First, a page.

Grassley says President Joe Biden still needs to nominate people for two vacant high level trade positions in the U.S. Department of Agriculture and the U.S. Trade Representative’s office. “Every day that goes back without this qualified leadership in these two posts means that the U.S. is disadvantaging ourselves against our agriculture competitors.”

Grassley says he’s writing a letter to Biden urging him to nominate people for these trade positions.

9:00 a.m. - Ernst says Afghan SIV holders vetted before they reach U.S. soil

U.S. Sen. Joni Ernst is responding to critics who question whether there are safety concerns about refugees being flown from Afghanistan to the United States. Ernst, a Republican, has been an outspoken supporter of resettling Afghans in Iowa.

“There is a significant vetting process that they have to go through even before they’re brought to the United States of America,” Ernst said.

Ernst, a combat veteran, was at Fort Lee in Virginia early this month to visit with Afghan civilians with Special Immigrant Visas. During a forum yesterday in Griswold, Ernst was quizzed about Afghans who would be resettled in Iowa. Ernst said all would go through the State Department’s Special Immigrant Visa process.

“Those would have to be the ones that worked for our Embassy in Afghanistan or those that worked for a government contractor, served as an interpreter — those that go through the vetting process,” Ernst said. “And, again, they are supposed to be vetted before they ever touch down on U.S. soil.”

The Special Immigrant Visa program started in 2009. Applicants must provide a letter of recommendation and proof they were employed to support U.S. government activities in Afghanistan. Refugees with these visas are now being flown to other countries before their arrival in the United States. According to the Department of Defense, they’re undergoing biometric screening, which means checking palm or fingerprints or using facial recognition software to confirm the person’s identity.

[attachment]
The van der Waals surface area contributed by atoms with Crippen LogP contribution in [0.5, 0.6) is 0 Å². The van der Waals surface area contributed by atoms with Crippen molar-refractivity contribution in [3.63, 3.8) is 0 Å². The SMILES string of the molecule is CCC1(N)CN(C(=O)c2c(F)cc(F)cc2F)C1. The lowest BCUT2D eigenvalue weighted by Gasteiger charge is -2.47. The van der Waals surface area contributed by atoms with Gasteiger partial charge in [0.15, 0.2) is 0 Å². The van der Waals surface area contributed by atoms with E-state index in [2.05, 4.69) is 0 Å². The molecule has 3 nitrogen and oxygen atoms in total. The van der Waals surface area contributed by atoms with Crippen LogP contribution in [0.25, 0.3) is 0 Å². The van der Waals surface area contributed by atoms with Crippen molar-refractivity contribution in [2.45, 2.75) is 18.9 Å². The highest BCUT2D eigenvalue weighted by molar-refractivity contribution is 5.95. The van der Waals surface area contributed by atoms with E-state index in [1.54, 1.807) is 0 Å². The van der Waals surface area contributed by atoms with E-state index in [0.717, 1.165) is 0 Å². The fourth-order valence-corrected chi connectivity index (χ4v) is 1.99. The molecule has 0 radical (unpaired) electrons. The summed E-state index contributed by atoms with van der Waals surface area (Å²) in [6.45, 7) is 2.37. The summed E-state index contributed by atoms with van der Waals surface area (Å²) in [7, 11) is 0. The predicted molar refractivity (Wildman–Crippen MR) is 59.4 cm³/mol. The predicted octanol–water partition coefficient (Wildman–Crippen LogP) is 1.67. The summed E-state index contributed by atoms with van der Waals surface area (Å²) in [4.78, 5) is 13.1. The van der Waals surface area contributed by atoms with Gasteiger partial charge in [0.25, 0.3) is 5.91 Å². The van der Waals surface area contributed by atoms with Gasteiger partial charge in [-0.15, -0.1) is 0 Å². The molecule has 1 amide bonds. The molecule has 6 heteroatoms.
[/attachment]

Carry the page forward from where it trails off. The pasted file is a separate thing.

Entry via Radio Iowa

9:00 a.m. - Lawsuit argues Iowa's unemployment benefit cuts are illegal

A proposed class-action lawsuit claims that Gov. Kim Reynolds’ decision to cut off enhanced unemployment benefits for tens of thousands of residents violated state law and asks a court to reinstate their eligibility.

The lawsuit, filed this week in Polk County, seeks to make claimants eligible for potentially hundreds of millions of dollars in unemployment aid they have been denied since Iowa dropped federal pandemic benefit programs June 12.

Reynolds, a Republican, announced in May that Iowa would end participation in federal programs that provided an extra $300 per week to normal unemployment benefits and expanded eligibility criteria. She cited a “severe workforce shortage,” saying the move would encourage people to return to work.

Entry via the Associated Press

9:00 a.m. - Iowa sees virus surge, youth infections up as schools return

Public health officials in Iowa’s largest county are sounding alarms that too few people are wearing masks and getting vaccinated as coronavirus cases and hospitalizations climb in the state to levels not seen since January.

The surge of the COVID-19 delta variant comes as children return to schools that are barred from requiring face coverings due to a law approved earlier this year by the Republican-controlled Legislature and signed into law by Gov. Kim Reynolds.

Officials are especially concerned in Polk County, which just hosted more than 1 million visitors to the Iowa State Fair, where mask wearing was voluntary and large crowds gathered for concerts and indoor events. The county has 82,000 children under age 12 who do not qualify for vaccination and are vulnerable to infection, said Polk County Health Department Director Helen Eddy.

According to data from the U.S. Centers for Disease Control and Prevention, 91 of Iowa’s 99 counties have a high rate of spread. The remaining eight are in the substantial spread category.

Entry via the Associated Press

8:30 a.m. - 7,112 new COVID-19 cases, 42 deaths reported in Iowa

7:00 a.m. – DMPS will follow state law and not require masks

Des Moines Public Schools made it clear Wednesday that the district will not go against state law to require students and staff to wear masks.

Leaders of the state’s largest district say many parents have requested a mask mandate, but a law passed in May takes away local authority on the matter.